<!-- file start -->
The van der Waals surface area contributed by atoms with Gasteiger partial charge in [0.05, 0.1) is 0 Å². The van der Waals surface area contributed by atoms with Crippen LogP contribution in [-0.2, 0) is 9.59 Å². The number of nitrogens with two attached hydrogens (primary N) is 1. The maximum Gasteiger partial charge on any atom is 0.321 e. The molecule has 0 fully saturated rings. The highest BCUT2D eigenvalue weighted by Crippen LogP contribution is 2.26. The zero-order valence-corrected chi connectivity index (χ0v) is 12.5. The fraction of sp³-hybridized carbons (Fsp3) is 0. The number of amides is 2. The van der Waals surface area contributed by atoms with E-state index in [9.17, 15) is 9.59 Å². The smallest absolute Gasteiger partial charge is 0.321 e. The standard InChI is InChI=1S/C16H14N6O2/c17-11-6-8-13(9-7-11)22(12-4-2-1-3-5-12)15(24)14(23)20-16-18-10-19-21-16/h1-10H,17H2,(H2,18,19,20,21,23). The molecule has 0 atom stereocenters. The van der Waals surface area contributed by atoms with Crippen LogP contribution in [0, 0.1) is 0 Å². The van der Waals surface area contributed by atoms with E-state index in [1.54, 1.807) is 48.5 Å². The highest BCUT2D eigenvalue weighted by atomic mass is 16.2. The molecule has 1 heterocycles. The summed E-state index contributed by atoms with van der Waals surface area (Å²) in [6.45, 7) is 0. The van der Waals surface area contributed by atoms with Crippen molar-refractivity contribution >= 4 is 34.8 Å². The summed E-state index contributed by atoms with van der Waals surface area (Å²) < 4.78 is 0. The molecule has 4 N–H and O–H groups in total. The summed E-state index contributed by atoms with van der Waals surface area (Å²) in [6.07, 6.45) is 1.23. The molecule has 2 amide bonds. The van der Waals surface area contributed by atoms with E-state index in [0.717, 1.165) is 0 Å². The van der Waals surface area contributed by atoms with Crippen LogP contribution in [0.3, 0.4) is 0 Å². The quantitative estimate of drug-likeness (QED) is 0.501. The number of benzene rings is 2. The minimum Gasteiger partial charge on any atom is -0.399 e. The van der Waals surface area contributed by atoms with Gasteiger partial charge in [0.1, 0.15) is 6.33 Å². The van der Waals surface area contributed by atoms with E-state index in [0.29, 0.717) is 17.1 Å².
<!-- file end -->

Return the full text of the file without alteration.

The van der Waals surface area contributed by atoms with Gasteiger partial charge in [0.05, 0.1) is 0 Å². The van der Waals surface area contributed by atoms with Crippen LogP contribution in [-0.2, 0) is 9.59 Å². The number of nitrogens with two attached hydrogens (primary N) is 1. The maximum Gasteiger partial charge on any atom is 0.321 e. The molecule has 0 fully saturated rings. The highest BCUT2D eigenvalue weighted by Crippen LogP contribution is 2.26. The zero-order valence-corrected chi connectivity index (χ0v) is 12.5. The fraction of sp³-hybridized carbons (Fsp3) is 0. The number of amides is 2. The van der Waals surface area contributed by atoms with E-state index in [9.17, 15) is 9.59 Å². The smallest absolute Gasteiger partial charge is 0.321 e. The standard InChI is InChI=1S/C16H14N6O2/c17-11-6-8-13(9-7-11)22(12-4-2-1-3-5-12)15(24)14(23)20-16-18-10-19-21-16/h1-10H,17H2,(H2,18,19,20,21,23). The molecule has 0 atom stereocenters. The van der Waals surface area contributed by atoms with Crippen LogP contribution in [0, 0.1) is 0 Å². The van der Waals surface area contributed by atoms with E-state index in [1.54, 1.807) is 48.5 Å². The highest BCUT2D eigenvalue weighted by atomic mass is 16.2. The molecule has 1 heterocycles. The summed E-state index contributed by atoms with van der Waals surface area (Å²) in [6.45, 7) is 0. The van der Waals surface area contributed by atoms with Crippen molar-refractivity contribution >= 4 is 34.8 Å². The summed E-state index contributed by atoms with van der Waals surface area (Å²) < 4.78 is 0. The molecule has 4 N–H and O–H groups in total. The summed E-state index contributed by atoms with van der Waals surface area (Å²) in [6.07, 6.45) is 1.23. The molecule has 2 amide bonds. The van der Waals surface area contributed by atoms with E-state index in [0.717, 1.165) is 0 Å². The van der Waals surface area contributed by atoms with Crippen LogP contribution in [0.3, 0.4) is 0 Å². The quantitative estimate of drug-likeness (QED) is 0.501. The number of benzene rings is 2. The minimum Gasteiger partial charge on any atom is -0.399 e. The van der Waals surface area contributed by atoms with Gasteiger partial charge in [0.1, 0.15) is 6.33 Å². The van der Waals surface area contributed by atoms with E-state index in [0.29, 0.717) is 17.1 Å².